France has no more cheese for the end of year celebrations? – .

France has no more cheese for the end of year celebrations? – .

Often during the pandemic, France found itself with an overabundance of cheese. In June 2020, at the height of restaurant closures, cheese producers were struggling due to reduced sales and were reporting an excess of brie and Roquefort of up to 5,000 tonnes.

A few months later, exactly a year ago, people were buying 300% more raclette cheese (where slices of cheese are melted and then poured over potatoes and eaten with salami or ham) usually made in from Alpine cow’s milk. Psychologists thought it was calming, allowing people to replicate at home the hearty meals they would have eaten at restaurants and ski resorts, which remained closed until 2021.

A year later, it just might be the worst thing imaginable – that the country known for its love of cheese, could find itself without enough before the holiday season. However, this time it’s because of the weather.

The summer was unusually wet, which meant that less hay was produced to feed the cows. As a result, these cows didn’t produce as much milk, which resulted in a lot less cheese. Arnauld Dischamp, vice-president of Dischamp cheese makers – who have been making Auvergne cheeses since 1911 – recounts BFM TV that the volumes they were collecting so far were 15-20% lower than normal. This makes him fear that there is not enough to supply restaurants and households that wish to increase their consumption of cheese during the holiday season.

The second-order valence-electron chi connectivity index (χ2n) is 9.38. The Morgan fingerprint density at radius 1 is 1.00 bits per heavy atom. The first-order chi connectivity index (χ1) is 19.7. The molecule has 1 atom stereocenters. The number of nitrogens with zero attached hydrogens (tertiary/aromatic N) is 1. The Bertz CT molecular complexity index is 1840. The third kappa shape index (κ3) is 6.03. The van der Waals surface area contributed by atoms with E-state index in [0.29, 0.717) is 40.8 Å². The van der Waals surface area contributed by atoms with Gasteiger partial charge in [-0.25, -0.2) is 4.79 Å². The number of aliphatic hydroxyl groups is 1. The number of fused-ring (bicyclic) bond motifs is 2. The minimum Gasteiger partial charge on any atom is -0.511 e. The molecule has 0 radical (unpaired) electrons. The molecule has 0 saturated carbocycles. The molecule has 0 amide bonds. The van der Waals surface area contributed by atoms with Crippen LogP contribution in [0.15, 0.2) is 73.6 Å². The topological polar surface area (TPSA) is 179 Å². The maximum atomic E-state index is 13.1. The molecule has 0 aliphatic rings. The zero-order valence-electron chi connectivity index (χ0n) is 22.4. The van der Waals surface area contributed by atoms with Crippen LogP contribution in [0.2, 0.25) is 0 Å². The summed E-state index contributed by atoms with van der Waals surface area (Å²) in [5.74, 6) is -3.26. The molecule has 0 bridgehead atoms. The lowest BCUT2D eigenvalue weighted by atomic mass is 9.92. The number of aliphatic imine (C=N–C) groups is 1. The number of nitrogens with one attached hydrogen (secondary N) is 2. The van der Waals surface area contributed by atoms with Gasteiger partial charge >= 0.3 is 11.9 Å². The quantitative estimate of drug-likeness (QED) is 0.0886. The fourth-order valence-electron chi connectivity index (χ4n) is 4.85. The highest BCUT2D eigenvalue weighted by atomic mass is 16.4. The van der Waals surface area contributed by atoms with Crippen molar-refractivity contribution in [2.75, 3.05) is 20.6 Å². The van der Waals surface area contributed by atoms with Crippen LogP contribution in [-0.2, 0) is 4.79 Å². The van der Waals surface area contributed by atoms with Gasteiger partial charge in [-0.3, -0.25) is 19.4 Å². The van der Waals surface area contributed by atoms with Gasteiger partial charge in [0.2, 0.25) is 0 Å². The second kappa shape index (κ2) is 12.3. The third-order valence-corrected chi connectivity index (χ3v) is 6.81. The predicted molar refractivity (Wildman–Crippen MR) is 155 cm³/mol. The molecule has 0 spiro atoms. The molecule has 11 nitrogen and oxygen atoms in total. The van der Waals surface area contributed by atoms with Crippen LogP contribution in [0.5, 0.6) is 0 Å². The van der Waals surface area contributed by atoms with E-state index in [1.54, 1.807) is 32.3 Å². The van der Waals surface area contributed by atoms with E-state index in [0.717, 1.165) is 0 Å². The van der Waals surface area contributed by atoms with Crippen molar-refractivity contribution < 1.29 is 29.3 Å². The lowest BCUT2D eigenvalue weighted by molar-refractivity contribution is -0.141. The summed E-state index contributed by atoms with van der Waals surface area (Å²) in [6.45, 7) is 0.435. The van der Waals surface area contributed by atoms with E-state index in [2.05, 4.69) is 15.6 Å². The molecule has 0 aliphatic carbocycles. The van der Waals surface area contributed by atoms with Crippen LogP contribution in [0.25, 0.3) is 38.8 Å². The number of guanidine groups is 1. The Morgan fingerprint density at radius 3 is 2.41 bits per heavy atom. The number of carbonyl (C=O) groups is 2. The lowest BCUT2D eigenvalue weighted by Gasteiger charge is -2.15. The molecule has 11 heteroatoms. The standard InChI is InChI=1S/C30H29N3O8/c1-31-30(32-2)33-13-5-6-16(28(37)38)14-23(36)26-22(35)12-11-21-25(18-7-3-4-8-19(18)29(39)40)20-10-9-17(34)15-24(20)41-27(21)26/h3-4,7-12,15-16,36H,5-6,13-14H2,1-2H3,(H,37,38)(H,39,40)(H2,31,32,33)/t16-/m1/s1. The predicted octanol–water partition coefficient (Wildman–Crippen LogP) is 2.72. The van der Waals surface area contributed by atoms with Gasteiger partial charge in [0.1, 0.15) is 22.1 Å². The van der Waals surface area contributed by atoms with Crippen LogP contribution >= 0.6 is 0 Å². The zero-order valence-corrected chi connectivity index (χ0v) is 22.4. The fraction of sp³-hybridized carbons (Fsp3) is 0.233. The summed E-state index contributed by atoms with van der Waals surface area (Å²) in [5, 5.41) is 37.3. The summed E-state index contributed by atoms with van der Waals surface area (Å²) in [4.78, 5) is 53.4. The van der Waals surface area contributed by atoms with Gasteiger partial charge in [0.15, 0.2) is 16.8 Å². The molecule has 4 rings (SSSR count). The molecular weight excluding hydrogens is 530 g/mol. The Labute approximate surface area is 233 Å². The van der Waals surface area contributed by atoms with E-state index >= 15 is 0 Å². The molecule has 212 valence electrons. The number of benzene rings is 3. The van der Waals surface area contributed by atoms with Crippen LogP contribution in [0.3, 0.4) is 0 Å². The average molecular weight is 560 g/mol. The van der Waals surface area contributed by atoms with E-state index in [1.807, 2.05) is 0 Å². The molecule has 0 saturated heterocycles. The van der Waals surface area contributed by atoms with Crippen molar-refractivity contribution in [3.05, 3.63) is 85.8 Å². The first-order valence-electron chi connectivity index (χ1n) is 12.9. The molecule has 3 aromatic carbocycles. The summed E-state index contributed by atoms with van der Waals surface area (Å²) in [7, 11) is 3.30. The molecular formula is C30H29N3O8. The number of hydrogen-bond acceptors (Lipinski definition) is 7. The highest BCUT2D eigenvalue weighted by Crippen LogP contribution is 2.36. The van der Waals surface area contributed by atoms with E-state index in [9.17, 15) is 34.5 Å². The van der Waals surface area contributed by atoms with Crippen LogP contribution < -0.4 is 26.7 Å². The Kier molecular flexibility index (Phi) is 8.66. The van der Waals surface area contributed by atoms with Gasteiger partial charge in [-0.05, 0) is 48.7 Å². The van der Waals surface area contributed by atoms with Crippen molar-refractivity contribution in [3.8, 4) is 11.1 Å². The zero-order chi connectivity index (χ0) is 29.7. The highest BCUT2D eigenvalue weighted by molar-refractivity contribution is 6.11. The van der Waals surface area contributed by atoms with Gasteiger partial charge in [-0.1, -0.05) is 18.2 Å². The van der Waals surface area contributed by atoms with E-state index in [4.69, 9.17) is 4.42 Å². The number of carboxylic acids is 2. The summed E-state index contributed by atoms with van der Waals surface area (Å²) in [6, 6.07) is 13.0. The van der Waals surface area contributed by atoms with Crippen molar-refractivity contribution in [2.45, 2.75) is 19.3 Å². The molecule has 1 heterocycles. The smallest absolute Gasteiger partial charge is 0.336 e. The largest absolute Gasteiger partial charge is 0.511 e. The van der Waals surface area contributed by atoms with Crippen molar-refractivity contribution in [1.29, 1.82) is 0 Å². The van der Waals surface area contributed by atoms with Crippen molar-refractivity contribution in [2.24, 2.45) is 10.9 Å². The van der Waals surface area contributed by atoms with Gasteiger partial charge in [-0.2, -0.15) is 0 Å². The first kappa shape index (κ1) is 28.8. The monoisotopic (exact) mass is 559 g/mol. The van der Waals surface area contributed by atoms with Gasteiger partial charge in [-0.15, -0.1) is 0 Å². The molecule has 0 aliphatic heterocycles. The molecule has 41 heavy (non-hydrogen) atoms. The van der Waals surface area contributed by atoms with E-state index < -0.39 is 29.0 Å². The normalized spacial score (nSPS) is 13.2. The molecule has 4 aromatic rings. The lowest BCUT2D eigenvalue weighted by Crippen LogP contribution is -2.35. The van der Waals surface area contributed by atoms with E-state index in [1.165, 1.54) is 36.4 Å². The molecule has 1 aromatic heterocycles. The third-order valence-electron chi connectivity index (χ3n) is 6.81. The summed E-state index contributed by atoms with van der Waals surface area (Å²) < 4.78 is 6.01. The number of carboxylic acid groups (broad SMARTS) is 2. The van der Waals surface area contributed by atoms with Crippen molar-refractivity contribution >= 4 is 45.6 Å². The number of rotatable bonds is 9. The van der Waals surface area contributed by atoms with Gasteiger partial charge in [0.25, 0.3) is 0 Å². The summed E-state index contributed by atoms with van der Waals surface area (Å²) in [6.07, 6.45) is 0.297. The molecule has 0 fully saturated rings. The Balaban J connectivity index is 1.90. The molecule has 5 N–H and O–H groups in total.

According to France’s very strict regional controls on food and wine production, producers are not allowed to fill product shortages with that of another region.

It is not the only region facing food shortages due to the weather. The Haute-Loire region has seen its lentil harvest in half, various vegetable harvests have fallen across the country and honey is down 80% in Alsace, on the border between France and Germany.


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